Endometriosis Impacts Transgender AdolescentsBy: Irem Onur - Jul 24, 2020
Transmasculine adolescents may be affected by dysmenorrhea and endometriosis.
- Endometriosis should be considered in symptomatic transmasculine person even when utilizing testosterone.
- Endometriosis is characterized in transmasculine persons as well.
What's done here:
- The researchers studied the presentation of dysmenorrhea and endometriosis in transmasculine adolescents and reviewed their treatment outcomes.
- Evaluation for endometriosis was underutilized in transmasculine persons with dysmenorrhea.
- There is an individual variation in the susceptibility to menstrual and pain suppression by androgens, both danazol and testosterone.
- Transmasculine persons with dysmenorrhea may require suppression in addition to testosterone treatment.
- The researchers did not have further menstrual information on the patients with dysmenorrhea and endometriosis and may have underreported some risk factors.
- Clinicians may have underutilized coding for dysmenorrhea.
- Patients with both cyclic and acyclic pelvic pain may have been missed since they may not carry a diagnosis of dysmenorrhea.
- Endometriosis may be underreported since laparoscopy was likely underutilized.
Shim J.Y. et al, from Boston, Massachusetts retrospectively searched the electronic medical records of transmasculine patients younger than 26 years old who were diagnosed with dysmenorrhea and treated at Boston Children’s Hospital, between January 1, 2000, and March 1, 2020. They reviewed the clinical characteristics, transition-related care, and treatment outcomes of the patients and have published their study in the "Journal of Pediatric and Adolescent Gynecology".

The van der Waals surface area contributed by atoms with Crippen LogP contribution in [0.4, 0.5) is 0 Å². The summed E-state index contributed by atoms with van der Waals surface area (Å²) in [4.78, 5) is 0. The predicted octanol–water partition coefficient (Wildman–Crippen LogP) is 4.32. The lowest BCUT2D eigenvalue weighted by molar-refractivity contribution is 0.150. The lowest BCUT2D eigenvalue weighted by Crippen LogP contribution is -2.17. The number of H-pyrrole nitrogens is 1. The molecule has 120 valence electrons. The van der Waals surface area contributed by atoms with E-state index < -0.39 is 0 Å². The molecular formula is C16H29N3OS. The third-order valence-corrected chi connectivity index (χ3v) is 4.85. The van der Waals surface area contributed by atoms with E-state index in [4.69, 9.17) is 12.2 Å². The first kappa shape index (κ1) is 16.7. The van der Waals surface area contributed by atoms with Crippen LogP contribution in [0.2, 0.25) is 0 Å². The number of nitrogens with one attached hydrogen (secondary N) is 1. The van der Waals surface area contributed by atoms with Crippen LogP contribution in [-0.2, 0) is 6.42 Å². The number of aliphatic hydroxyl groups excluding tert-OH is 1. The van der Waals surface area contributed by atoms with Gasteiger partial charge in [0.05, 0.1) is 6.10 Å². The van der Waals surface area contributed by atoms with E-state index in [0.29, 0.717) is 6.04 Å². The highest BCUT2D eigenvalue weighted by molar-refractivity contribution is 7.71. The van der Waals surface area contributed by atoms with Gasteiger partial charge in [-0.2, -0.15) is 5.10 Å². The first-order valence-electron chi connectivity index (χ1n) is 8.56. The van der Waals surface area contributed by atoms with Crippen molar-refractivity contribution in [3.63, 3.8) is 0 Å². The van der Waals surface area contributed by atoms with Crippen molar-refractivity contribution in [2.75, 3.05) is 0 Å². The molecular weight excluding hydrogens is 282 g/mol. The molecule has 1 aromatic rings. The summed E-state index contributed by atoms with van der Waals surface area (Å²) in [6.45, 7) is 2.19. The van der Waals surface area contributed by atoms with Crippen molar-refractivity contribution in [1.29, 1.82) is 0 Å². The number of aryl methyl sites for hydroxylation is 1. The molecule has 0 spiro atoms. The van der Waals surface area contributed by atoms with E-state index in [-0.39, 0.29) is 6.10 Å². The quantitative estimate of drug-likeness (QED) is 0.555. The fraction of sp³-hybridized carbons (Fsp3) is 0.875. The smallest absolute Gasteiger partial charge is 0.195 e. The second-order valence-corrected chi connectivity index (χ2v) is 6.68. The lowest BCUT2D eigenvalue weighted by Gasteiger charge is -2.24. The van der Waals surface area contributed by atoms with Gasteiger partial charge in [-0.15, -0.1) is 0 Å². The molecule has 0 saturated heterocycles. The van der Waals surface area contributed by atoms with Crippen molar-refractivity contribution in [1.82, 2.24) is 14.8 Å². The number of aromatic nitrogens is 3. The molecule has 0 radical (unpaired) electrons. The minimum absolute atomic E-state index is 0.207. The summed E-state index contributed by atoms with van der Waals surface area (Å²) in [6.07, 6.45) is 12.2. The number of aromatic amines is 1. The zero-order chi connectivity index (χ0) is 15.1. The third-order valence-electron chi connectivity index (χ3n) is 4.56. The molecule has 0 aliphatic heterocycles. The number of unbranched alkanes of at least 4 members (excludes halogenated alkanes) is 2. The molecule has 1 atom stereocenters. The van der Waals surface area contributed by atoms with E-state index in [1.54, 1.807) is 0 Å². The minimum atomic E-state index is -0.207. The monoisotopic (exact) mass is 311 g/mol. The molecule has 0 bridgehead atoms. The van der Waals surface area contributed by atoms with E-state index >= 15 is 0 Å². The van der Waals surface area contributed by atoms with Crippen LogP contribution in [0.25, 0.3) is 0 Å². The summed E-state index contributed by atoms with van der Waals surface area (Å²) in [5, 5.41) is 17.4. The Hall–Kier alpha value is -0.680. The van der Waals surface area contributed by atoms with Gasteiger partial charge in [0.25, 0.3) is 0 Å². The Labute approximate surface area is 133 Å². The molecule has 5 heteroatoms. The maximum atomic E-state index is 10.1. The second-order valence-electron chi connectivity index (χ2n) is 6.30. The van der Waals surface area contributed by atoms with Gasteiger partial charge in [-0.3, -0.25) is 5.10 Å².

Thirty-five transmasculine young people with a diagnosis of dysmenorrhea were identified. The mean age at diagnosis of dysmenorrhea and the average age of menarche was approximately 14.9 years and 11.9 years, respectively. Twenty-nine transmasculine adolescents (82.9%) were found to have a diagnosis of dysmenorrhea after the social transition to the male gender.
Seven transmasculine adolescents with dysmenorrhea (20.0%) had laparoscopically confirmed endometriosis. With conventional endometriosis therapies, 3 patients achieved resolution of endometriosis-associated symptoms. After testosterone therapy, 2 patients experienced improvement, and 2 patients experienced persistent symptoms despite testosterone use. Most of the patients with endometriosis received their diagnosis before their social transition.
The choice of treatment was found to depend on the treatment efficacy, patient preferences, medication side effects, contraceptive needs, and gender dysphoria. In addition, researchers found individual variation in the susceptibility to menstrual and pain suppression by androgens, both danazol and testosterone.
According to the authors, access to electronic data and follow-up within a large tertiary care referral center are the strengths of the present study.
The researchers acknowledge several limitations of their analysis that may have negatively influenced the results. For example, the researchers did not have further menstrual information on the patients with dysmenorrhea and endometriosis and may have underreported some risk factors. Moreover, clinicians may have underutilized coding for dysmenorrhea. Patients with both cyclic and acyclic pelvic pain may have been missed from the current study since they may not carry a diagnosis of dysmenorrhea. Endometriosis may be underreported since laparoscopy was likely underutilized.
The researchers suggest that in transmasculine patients with persistent and significant dysmenorrhea despite hormonal treatment clinicians should strongly consider laparoscopic evaluation for endometriosis. They also underline the need for further research in transgender people with endometriosis and other gynecologic conditions in order to improve the quality of care.
Research Source: https://pubmed.ncbi.nlm.nih.gov/32535219/
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